Human Diet: Its Origin and Evolution
Peter S. Ungar
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Diet is key to understanding the past, present, and future of our species. Much of human evolutionary success can be attributed to our ability to consume a wide range of foods. On the other hand, recent changes in the types of foods we eat may lie at the root of many of the health problems we face today. To deal with these problems, we must understand the evolution of the human diet.
Studies of traditional peoples, non-human primates, human fossil and archaeological remains, nutritional chemistry, and evolutionary medicine, to name just a few, all contribute to our understanding of the evolution of the human diet. Still, as analyses become more specialized, researchers become more narrowly focused and isolated. This volume attempts to bring together authors schooled in a variety of academic disciplines so that we might begin to build a more cohesive view of the evolution of the human diet. The book demonstrates how past diets are reconstructed using both direct analogies with living traditional peoples and non-human primates, and studies of the bones and teeth of fossils. An understanding of our ancestral diets reveals how health relates to nutrition, and conclusions can be drawn as to how we may alter our current diets to further our health.
Health in Foragers 41 Figure 4.2 Height-for-age in selected populations in which a portion of children are mildly to moderately undernourished. The zero line represents the median for international reference data based on U.S. children. Heights are presented as standard deviations from the U.S. median (Z scores). Height is most similar to international reference data in the first year of life, but at older ages, most children are substantially shorter. Data for Mali are from Dettwyler (1991)
l998). The physiological processes of wild primates appear to be carried out with generous amounts of fresh vitamin C continuously present in the body. Other than vitamin C, information is scarce on the vitamin content of wild plant foods monkeys and apes eat, but they likely are rich in vitamin E and provitamin-A— like vitamin C, regarded as potent antioxidants—as well as vitamin K and folic acid (Potter and Hotchkiss, 1995; Booth and Suttie, 1998). As anthropoids tend to fill up each day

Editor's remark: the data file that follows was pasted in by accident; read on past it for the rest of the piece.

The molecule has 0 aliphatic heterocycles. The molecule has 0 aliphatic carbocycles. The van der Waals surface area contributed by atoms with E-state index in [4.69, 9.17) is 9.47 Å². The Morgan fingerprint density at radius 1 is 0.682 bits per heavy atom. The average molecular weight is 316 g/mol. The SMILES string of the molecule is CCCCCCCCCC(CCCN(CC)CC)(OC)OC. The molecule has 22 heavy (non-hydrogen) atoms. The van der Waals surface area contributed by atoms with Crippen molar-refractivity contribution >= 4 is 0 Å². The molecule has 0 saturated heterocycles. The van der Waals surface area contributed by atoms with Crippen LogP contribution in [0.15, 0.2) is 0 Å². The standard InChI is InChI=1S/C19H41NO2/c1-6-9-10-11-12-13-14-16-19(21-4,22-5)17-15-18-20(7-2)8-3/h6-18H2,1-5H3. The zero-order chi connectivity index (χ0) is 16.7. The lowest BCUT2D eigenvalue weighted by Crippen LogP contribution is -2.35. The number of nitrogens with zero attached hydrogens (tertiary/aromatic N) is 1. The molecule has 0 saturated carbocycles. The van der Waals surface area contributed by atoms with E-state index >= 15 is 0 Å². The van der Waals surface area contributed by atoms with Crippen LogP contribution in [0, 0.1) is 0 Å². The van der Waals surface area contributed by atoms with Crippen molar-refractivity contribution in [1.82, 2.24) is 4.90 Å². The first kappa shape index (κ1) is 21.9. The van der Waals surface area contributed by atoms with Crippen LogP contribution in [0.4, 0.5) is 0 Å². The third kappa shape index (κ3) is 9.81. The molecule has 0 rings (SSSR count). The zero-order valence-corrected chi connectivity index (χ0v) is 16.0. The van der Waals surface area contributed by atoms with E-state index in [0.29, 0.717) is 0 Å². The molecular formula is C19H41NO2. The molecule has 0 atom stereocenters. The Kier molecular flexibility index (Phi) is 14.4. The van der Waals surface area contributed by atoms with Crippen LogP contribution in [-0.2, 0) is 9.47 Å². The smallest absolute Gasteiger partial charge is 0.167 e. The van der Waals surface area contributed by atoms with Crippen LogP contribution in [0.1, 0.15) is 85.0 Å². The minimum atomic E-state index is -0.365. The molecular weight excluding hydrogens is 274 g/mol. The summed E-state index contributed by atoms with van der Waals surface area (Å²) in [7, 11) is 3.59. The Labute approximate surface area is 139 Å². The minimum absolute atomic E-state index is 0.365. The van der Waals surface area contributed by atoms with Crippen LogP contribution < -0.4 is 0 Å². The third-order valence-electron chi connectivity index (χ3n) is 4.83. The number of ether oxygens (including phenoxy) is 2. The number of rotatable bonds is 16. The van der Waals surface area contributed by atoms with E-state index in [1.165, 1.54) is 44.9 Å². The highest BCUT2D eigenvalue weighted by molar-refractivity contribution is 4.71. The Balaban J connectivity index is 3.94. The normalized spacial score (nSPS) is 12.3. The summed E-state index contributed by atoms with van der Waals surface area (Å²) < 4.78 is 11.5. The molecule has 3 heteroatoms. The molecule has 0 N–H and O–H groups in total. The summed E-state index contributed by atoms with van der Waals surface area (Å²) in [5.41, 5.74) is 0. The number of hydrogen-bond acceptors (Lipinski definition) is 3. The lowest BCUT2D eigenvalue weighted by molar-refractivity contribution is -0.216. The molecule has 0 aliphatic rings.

all, biologically meaningful levels of Sr/Ca and 87Sr/86Sr can be extracted using appropriate pretreatment procedures. CARBON ISOTOPES IN THE ANCIENT SWARTKRANS ECOSYSTEM The foundation for reconstructing the diets of fossil taxa using stable carbon isotope (δ13C) analysis lies in isotopic discrimination during photosynthesis by plants at the base of the food web. In African savannas, trees, bushes, shrubs, and herbs (C3 plants) discriminate more markedly against 13C during CO2 fixation than do
support to Brain’s proposal that they shifted their predatory attentions from hominids to Antidorcas bondi, a small grazing antelope (included in the grazing class) (Brain, 1981; Lee-Thorp et al., 2000). Values for Homo and Paranthropus are almost identical, suggesting that both hominids had a similar mix of C3- and C4-based foods in their diets (~75% and 25%, respectively) (Lee-Thorp et al., 2000). The δ13C pattern can be explained only by direct consumption of enough grass (as blades, rhizomes,
those with smaller front teeth tend to feed on smaller foods or those that require less extensive incisal preparation, such as berries or leaves. Since then, numerous workers have looked to incisor size in early hominins and other fossil primates for clues concerning diet. Incisor size might give us some clues to diet and tooth use for the early australopiths, and we have consistent weight estimates from independent studies for many of these taxa (Jungers, 1988; McHenry, 1992; McHenry and